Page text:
chapter_12_le modified

chapter_12_le modified - Glaciers and Glaciation Physical...

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Steve Kadel, Glendale Community College Glaciers and Glaciation Physical Geology 11/e, Chapter 12
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Glaciers and Earth’s Systems A glacier is a large, long-lasting mass of ice, formed on land, that moves downhill under its own weight Glaciers are part of Earth’s hydrosphere Along with sea ice, glaciers are known as the cryosphere About 75% of the world’s supply of fresh water is locked up in glacial ice
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Formation of Glaciers Glaciers develop as snow is compacted and recrystallized, first into firn and then glacial ice A glacier can only form where more snow accumulates during the winter than melts away during the spring and summer Two types of glaciated terrains on Earth: Alpine glaciation occurs in mountainous regions in the form of valley glaciers Continental glaciation covers large land masses in Earth’s polar regions in the form of ice sheets Glaciation occurs in areas cold enough to allow accumulated snow to persist from year to year
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Anatomy of a Glacier An advancing glacier gains more snow than it loses, has a positive budget End or terminus of glacier advances downslope A receding glacier has a negative budget Terminus of glacier shrinks back upslope Snow is added in the zone of accumulation of glaciers, whereas melting (and calving of icebergs ) occurs in the zone of ablation The equilibrium line , which separates accumulation and ablation zones, will advance or retreat depending on climate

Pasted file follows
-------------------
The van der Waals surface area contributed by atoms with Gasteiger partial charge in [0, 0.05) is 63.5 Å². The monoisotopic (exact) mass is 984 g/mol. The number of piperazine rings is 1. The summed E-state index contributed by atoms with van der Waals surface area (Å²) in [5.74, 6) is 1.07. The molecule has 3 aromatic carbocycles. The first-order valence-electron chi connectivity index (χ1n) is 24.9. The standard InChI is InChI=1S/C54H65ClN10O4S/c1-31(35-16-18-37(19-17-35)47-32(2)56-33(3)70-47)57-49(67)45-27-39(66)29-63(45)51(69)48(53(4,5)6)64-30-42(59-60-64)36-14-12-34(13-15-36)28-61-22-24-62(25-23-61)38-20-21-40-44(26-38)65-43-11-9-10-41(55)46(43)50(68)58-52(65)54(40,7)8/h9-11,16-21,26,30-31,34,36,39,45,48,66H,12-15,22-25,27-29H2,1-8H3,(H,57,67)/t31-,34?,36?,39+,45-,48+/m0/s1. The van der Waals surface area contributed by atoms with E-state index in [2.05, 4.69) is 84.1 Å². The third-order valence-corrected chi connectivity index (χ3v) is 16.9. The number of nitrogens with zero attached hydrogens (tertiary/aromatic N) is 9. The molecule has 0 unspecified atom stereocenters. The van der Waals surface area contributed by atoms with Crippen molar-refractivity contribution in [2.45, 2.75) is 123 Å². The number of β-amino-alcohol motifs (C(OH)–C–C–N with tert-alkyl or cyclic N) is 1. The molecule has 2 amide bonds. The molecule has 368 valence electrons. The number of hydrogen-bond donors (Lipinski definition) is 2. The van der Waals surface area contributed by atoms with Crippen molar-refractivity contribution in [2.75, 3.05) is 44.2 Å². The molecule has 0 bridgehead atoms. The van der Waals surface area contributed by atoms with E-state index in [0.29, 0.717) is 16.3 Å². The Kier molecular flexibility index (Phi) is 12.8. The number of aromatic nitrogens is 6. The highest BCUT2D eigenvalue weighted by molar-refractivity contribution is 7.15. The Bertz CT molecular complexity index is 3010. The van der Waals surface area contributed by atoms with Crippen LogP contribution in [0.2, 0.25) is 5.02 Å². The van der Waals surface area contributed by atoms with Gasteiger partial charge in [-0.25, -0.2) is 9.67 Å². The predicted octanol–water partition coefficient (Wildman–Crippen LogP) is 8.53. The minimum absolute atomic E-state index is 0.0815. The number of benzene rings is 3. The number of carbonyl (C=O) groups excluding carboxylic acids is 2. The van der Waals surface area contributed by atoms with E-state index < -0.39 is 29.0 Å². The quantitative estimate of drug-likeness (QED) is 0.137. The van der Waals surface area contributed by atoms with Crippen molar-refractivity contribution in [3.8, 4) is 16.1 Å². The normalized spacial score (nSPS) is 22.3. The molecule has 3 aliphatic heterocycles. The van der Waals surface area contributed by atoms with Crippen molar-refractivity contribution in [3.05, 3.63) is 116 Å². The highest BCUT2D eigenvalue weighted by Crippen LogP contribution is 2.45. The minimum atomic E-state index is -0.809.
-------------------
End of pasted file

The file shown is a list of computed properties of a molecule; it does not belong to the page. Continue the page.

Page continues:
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Movement of Glaciers Valley glaciers and ice sheets move downslope under the force of gravity Movement occurs by basal sliding and plastic flow of the lower part of the glacier, and passive “riding along” of an overlying rigid zone Crevasses are fractures formed in the upper rigid zone during glacier flow Due to friction, glacier flow is fastest at the top center of a glacier and slowest along its margins
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Glacial Erosion Glaciers erode underlying rock by plucking of rock fragments and abrasion as they are dragged along Basal abrasion polishes and striates the underlying rock surface and produces abundant fine rock powder known as rock flour
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Erosional Landscapes Erosional landforms produced by valley glaciers include:
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chapter_12_le modified - Glaciers and Glaciation Physical...

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